Tools show how policy could soften the “cliff effect” for low-income kids

Tools show how policy could soften the “cliff effect” for low-income kids

More than one-third of Colorado children live in low-income families – threatening their health, education and chances of succeeding later in life. While Colorado has safety nets in place, many families could lose important benefits such as SNAP or the Child Care Assistance Program when there’s a marginal change in their earnings. Losing such supports can greatly reduce a family’s net income and hamper efforts to improve their children’s lives.

To demonstrate how the financial “cliff effect” impacts children and to highlight policy reforms that could help them get ahead, the Colorado Center on Law and Policy (CCLP) has worked with the National Center for Children in Poverty (NCCP) in updating data and analysis for the Family Resource Simulator and Basic Needs Budget Calculator (FRS/BNBC) in seven counties throughout the state.

Released on Oct. 30, these online analytical tools let users see what benefits low-income families can receive and at what point they lose such benefits, based on the family’s income and composition. State policymakers, researchers and advocates can use the BNBC to get a realistic sense of family-living expenses in different Colorado counties.

The FRS allows for analysis of how federal and state income and work supports function separately and in combination to strengthen family economic security. Because these tools are hosted on an easy-to-use web-based platform, users have some latitude to explore their own issues of interest. The public can freely access these policy-modeling tools on the NCCP website.

CCLP and NCCP used these tools to show how three state policy reforms could significantly improve economic security of low-income Colorado families with children in this policy brief. Among the findings:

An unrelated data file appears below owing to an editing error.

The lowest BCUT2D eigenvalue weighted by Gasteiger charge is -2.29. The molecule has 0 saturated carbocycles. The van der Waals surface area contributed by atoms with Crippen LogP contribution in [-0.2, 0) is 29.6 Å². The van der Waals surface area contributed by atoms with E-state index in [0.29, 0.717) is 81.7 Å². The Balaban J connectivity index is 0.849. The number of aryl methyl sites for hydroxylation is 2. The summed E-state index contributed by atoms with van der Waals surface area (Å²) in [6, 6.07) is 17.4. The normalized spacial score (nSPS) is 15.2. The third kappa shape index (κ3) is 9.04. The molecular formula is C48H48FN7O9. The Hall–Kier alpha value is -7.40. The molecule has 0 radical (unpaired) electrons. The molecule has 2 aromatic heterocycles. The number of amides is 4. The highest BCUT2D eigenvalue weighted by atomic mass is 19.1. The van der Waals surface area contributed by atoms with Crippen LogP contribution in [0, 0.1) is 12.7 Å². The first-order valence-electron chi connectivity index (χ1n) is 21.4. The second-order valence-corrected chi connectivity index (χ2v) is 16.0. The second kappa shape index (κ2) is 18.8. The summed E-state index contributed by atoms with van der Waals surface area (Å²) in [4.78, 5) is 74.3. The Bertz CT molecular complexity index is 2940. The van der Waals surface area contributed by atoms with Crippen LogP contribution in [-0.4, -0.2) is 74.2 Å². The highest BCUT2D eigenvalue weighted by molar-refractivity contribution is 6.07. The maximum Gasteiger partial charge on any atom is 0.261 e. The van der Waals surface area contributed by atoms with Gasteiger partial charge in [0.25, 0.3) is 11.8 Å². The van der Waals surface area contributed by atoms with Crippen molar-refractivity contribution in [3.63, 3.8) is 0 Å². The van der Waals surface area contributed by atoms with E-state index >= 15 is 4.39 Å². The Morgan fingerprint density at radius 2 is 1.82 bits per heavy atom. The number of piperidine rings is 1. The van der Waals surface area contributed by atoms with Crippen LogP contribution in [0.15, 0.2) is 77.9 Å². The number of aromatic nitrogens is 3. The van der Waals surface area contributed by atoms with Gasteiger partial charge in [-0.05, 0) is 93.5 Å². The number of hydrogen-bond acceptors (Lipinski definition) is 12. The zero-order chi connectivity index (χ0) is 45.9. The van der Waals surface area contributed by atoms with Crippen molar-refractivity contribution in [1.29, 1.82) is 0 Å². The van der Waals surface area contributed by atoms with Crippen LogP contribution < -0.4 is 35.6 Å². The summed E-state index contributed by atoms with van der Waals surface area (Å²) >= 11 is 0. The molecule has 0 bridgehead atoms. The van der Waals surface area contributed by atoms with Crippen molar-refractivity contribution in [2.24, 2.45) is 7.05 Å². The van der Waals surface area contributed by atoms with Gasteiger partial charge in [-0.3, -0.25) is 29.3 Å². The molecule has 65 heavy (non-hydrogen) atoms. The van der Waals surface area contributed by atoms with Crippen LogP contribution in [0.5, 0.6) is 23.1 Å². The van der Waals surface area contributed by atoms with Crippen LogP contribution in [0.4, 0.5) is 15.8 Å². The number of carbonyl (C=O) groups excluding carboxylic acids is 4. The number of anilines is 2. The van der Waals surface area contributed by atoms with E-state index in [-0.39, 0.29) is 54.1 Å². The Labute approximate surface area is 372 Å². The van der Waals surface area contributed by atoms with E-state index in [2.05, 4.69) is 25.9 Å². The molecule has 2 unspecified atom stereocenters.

• Universal prekindergarten – A large body of research shows that high-quality prekindergarten for four-year-olds substantially improves children’s skills and early learning in language, reading and math skills and helps them arrive better prepared for kindergarten. Colorado ranks 35th in the nation in state preschool spending per child enrolled. Eligibility for state-funded prekindergarten for 4-year-olds is presently limited to children with one or more of 10 defined risk factors, including a family income of less than 185 percent of the Federal Poverty Guideline. A free and universal state program would go a long way to reduce the burden of paying for high-quality childcare for Colorado families who don’t receive a childcare subsidy. The tool showed that such a program would save a single-parent family in Denver with one 4-year-old and one 8-year-old thousands of dollars a year in out-of-pocket childcare expenses when the parent generates up to $49,920 in income annually – even though such a family would lose SNAP and Medicaid benefits when their income exceeds $29,000 a year.
  • Full-Day Kindergarten – Evidence shows that children attending full-day kindergarten develop stronger academic skills and are better prepared to start first grade. As in the case with universal prekindergarten, a free and universal kindergarten program also would save Colorado working families a significant amount of out-of-pocket childcare expense. Modeling with the FRS shows that transitioning from half-day to full-day kindergarten for a two-parent family with one 5-year-old and one 7-year-old child in Eagle county would save the family $2,173 in annual childcare costs when both parents are working full time at the Colorado minimum wage of $8.23 per hour and earning a combined annual income of $34,237.
  • Child Tax Credit and Earned Income Tax Credit – While universal prekindergarten and all-day kindergarten would reduce expenses for low-income families, implementing two state income tax credits will add modestly to family resources. According to the simulator, a two-parent family with one 2-year-old and one 5-year-old in Alamosa County would benefit from an Earned Income Tax Credit recently activated by the Colorado General Assembly and a state Child Tax Credit that has yet to take effect. The tools showed that with the EITC alone, a family is better off by $330. With both the EITC and the CTC, the family is better off by $930.

While Colorado is faring better than the nation as a whole in terms of the economic recovery, it’s clear that too many of its kids are enmeshed in a cycle of poverty. CCLP and NCCP hopes that these tools will enable policymakers and those who serve low-income families to tailor policy to improve economic security moving forward.

– Bob Mook